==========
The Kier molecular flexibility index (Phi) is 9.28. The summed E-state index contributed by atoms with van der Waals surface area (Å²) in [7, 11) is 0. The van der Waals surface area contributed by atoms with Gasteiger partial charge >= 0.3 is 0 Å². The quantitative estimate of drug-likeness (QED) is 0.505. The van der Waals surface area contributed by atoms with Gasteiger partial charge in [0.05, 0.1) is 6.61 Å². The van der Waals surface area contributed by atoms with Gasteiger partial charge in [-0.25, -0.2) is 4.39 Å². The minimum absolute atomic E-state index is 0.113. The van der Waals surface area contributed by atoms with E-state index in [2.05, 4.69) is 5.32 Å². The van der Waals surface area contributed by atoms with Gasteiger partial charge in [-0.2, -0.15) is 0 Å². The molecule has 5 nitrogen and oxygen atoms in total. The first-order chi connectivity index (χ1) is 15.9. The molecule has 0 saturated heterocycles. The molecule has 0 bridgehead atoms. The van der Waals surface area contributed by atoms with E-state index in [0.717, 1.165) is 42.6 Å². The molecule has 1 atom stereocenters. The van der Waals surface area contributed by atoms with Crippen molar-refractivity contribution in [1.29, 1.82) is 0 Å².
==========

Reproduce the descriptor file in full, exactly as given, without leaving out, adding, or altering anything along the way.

The Kier molecular flexibility index (Phi) is 9.28. The summed E-state index contributed by atoms with van der Waals surface area (Å²) in [7, 11) is 0. The van der Waals surface area contributed by atoms with Gasteiger partial charge >= 0.3 is 0 Å². The quantitative estimate of drug-likeness (QED) is 0.505. The van der Waals surface area contributed by atoms with Gasteiger partial charge in [0.05, 0.1) is 6.61 Å². The van der Waals surface area contributed by atoms with Gasteiger partial charge in [-0.25, -0.2) is 4.39 Å². The minimum absolute atomic E-state index is 0.113. The van der Waals surface area contributed by atoms with E-state index in [2.05, 4.69) is 5.32 Å². The van der Waals surface area contributed by atoms with Gasteiger partial charge in [-0.2, -0.15) is 0 Å². The molecule has 5 nitrogen and oxygen atoms in total. The first-order chi connectivity index (χ1) is 15.9. The molecule has 0 saturated heterocycles. The molecule has 0 bridgehead atoms. The van der Waals surface area contributed by atoms with E-state index in [0.717, 1.165) is 42.6 Å². The molecule has 1 atom stereocenters. The van der Waals surface area contributed by atoms with Crippen molar-refractivity contribution in [1.29, 1.82) is 0 Å².